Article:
‘I have such re­spect for their brav­ery’

‘I have such re­spect for their brav­ery’

Country Life Every Week - - Contents -

Michael Hock­ney, the founder of the Lord Mayor’s Big Curry Lunch, talks to Michael Mur­ray-fen­nell

He never talked about it,’ Michael Hock­ney says of his fa­ther’s ex­pe­ri­ence serv­ing in the army dur­ing the Sec­ond World War, ‘but I do know that he saw some har­row­ing things to­wards the end when the Al­lies were break­ing through and go­ing into the pris­oner-of-war camps.’

In­stead, it was his time work­ing as an ad­viser to the Min­istry of De­fence dur­ing the 1990s that first opened Mr Hock­ney’s eyes to the army and, in par­tic­u­lar, the dif­fi­cul­ties faced by some soldiers on their re­turn to civil­ian life. Their plight prompted him to ac­cept an in­vi­ta­tion to join ABF The Soldiers’ Char­ity (orig­i­nally the Army Benev­o­lent Fund, founded in 1944) as a trustee. A few years later, he founded the an­nual Lord Mayor’s Big Curry Lunch, which, next month, will be fill­ing Guild­hall in Lon­don for the 10th time as it raises money for the char­ity.

Cur­ries are a sta­ple of army messes and part of the Big Curry Lunch’s ap­peal is the in­for­mal, demo­cratic aspect. ‘ev­ery­one sits at long ta­bles on benches,’ ex­plains Mr Hock­ney, ‘and there’s no seat­ing plan—you could find your­self sit­ting op­po­site the Sec­re­tary of State for De­fence or the Bishop of Lon­don.’ So far, the event has gen­er­ated £1.55 mil­lion and both the Lord Mayor and Mr Hock­ney would love to see this year’s lunch take that to­tal to £2 mil­lion.

This year, the fo­cus is on those soldiers who served in Iraq and Afghanistan. Mr Hock­ney is keen to stress that, for the vast ma­jor­ity of the soldiers who leave the army, there are no is­sues; if any­thing, their time in uni­form gives them an ad­van­tage. ‘They’re fit, they’re welld­is­ci­plined, they’re used to work­ing un­der pres­sure. A lot of them have learnt amaz­ing skills.’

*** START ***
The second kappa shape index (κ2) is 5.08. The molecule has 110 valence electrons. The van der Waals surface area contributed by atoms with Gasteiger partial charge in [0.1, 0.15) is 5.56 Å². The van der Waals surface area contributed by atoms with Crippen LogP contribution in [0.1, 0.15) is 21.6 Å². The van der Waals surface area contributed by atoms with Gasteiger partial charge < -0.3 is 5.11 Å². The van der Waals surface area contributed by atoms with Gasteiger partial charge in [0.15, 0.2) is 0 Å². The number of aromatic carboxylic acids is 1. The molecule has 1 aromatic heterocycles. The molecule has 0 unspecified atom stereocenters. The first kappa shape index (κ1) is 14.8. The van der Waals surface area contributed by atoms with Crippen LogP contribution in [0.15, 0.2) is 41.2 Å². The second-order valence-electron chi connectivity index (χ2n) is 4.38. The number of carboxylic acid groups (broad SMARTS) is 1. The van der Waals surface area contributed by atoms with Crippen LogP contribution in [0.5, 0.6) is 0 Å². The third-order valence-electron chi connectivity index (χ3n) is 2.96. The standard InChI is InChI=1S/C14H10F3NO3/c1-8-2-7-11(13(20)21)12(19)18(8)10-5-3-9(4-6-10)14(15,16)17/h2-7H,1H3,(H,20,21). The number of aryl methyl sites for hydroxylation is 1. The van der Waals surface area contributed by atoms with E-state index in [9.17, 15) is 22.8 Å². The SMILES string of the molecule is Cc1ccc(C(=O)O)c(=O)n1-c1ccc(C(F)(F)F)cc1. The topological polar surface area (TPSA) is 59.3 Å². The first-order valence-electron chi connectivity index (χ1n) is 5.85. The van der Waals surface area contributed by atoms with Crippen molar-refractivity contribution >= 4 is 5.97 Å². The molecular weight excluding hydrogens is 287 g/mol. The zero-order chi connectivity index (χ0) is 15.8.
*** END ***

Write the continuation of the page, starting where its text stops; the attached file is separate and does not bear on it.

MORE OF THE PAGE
Some, how­ever, do face dif­fi­cul­ties, both phys­i­cal and men­tal. ‘No­body who ap­proaches the char­ity with a gen­uine need is

Ago­ing to be dis­ad­van­taged by a lack of fund­ing,’ con­firms Mr Hock­ney. As­sis­tance could be ‘a small num­ber of pounds to pos­si­bly help­ing an in­di­vid­ual for the rest of their life. I per­son­ally can’t imag­ine the in­ten­sity of some of those con­flicts in Afghanistan. I have such re­spect for their brav­ery and com­mit­ment’. num­ber of the ben­e­fi­cia­ries at­tend the lunch. ‘It can range from some­one who has lost a limb or who has been se­ri­ously burnt in a con­flict to some­one whom the char­ity has helped with fur­ther ed­u­ca­tion. You can see that there’s an in­ner strength to these peo­ple that’s help­ing them get through these dif­fi­cul­ties.’

One of the aims is to raise aware­ness among the City’s younger gen­er­a­tions of the role of the armed forces. Mr Hock­ney, whose dis­tin­guished ca­reer in ad­ver­tis­ing and man­age­ment con­sul­tancy has been founded on a bedrock of qual­i­ta­tive re­search and sta­tis­ti­cal anal­y­sis, sees the is­sue as one of num­bers. ‘Sta­tis­ti­cally, 30 years ago, vir­tu­ally ev­ery­one in the coun­try would have some­one in the fam­ily who had been in the armed forces be­cause of the Sec­ond World War. As we come to the end of that gen­er­a­tion, the pro­por­tion of peo­ple with such a con­nec­tion has re­duced and there is a risk among the younger age groups of for­get­ting the sol­dier.’